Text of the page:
Argentina ex-leader Kirchner to be buried
Thousands of Argentines have lined the streets of Buenos Aires in pouring rain to salute the funeral procession of former President Nestor Kirchner, who died on Wednesday.
Many shouted support for his widow, current Argentine President Cristina Fernandez, who led the funeral march.
Mr Kirchner's body has been flown to the southern region of Patagonia for burial in his home town, Rio Gallegos.
The family is planning to hold an intimate funeral in the local cemetery.
Waving flags and placards, crowds chanted and wept as the funeral cortege moved slowly through the rain-swept avenues of Buenos Aires.
"Ole Ole Ole, Nestor, Nestor," the crowds sang as the hearse covered with flowers passed by.
Many called for Cristina Fernandez to stand for re-election next year, the BBC's Valeria Perasso tweeted from the scene.
Crowds were also waiting to greet his coffin when it arrived in Rio Gallegos
Mr Kirchner died of a heart attack on Wednesday aged 60.
Succeeded by his wife as president in 2007, he had been expected to run in the 2011 election.
The former president, who ran the country from 2003 to 2007, had been lying in state in the government palace - the Casa Rosada or Pink House - since Thursday morning.
Thousands of Argentines and South American leaders, including Venezuela's President Hugo Chavez and Brazilian President Luiz Inacio Lula da Silva, paid tribute to Mr Kirchner during the wake.
The former president was secretary general of the South American regional grouping, Unasur.
Local media reported that about 1,000 people passed through the palace every hour, in groups of 150-200.
People were still filing past Mr Kirchner's body during the final moments of the wake.
President Fernandez, dressed in black and wearing dark glasses, stood next to the flag-draped coffin and hugged or held hands with some mourners.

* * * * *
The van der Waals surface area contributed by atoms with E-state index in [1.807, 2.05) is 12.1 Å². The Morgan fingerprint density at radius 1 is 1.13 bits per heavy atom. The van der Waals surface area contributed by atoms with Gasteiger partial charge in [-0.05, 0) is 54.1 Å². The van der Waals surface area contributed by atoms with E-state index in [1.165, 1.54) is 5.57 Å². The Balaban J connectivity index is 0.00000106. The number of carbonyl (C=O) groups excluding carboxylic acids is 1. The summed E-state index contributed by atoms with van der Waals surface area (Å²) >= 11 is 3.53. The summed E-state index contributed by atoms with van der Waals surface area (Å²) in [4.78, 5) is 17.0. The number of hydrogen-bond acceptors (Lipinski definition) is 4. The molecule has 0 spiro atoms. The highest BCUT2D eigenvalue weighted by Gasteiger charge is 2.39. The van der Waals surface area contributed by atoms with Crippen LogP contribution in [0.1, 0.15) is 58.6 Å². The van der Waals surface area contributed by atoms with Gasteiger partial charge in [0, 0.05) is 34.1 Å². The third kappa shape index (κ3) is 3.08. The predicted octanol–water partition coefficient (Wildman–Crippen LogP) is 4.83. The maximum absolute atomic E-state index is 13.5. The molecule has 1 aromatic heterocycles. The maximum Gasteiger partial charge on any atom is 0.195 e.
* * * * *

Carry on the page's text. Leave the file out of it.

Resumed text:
She was accompanied by relatives, political allies and friends and accepted condolences from Spain's Foreign Minister Trinidad Jimenez and the former Spanish Prime Minister, Felipe Gonzalez.
On Thursday, Ms Fernandez spent 11 hours next to her husband's coffin.
Many of the well-wishers were carrying candles, flags and flowers, sometimes accepted by Ms Fernandez personally.
Mr Kirchner had suffered health problems and had a heart operation last month but nevertheless his death shocked many in Argentina, where three days of national mourning were declared.
The country's football matches this weekend have been called off. All matches from the first division to lower semi-professional leagues were suspended, the Argentine Football Association said.
The former president is to be buried in the family plot in a cemetery in Rio Gallegos.
Mr Kirchner served as mayor of Rio Gallegos before becoming governor of the wider region - the oil and gas-rich province of Santa Cruz.
He became president as Argentina was emerging from a profound political and economic crisis, he oversaw the country's return to relative stability and prosperity.
Mr Kirchner also supported the prosecution of those responsible for human rights abuses under military rule in the 1970s and 1980s.
He was a polarising figure, very popular among the trade unions and in the industrial belt around Buenos Aires and deeply unpopular among the wealthy.
He and his wife had faced some criticism for appearing to get around the constitutional limit on two consecutive terms.
Just as Mr Kirchner stood aside for his wife in 2007, it was widely thought Mrs Fernandez would step back and allow her husband to run in the October 2011 election.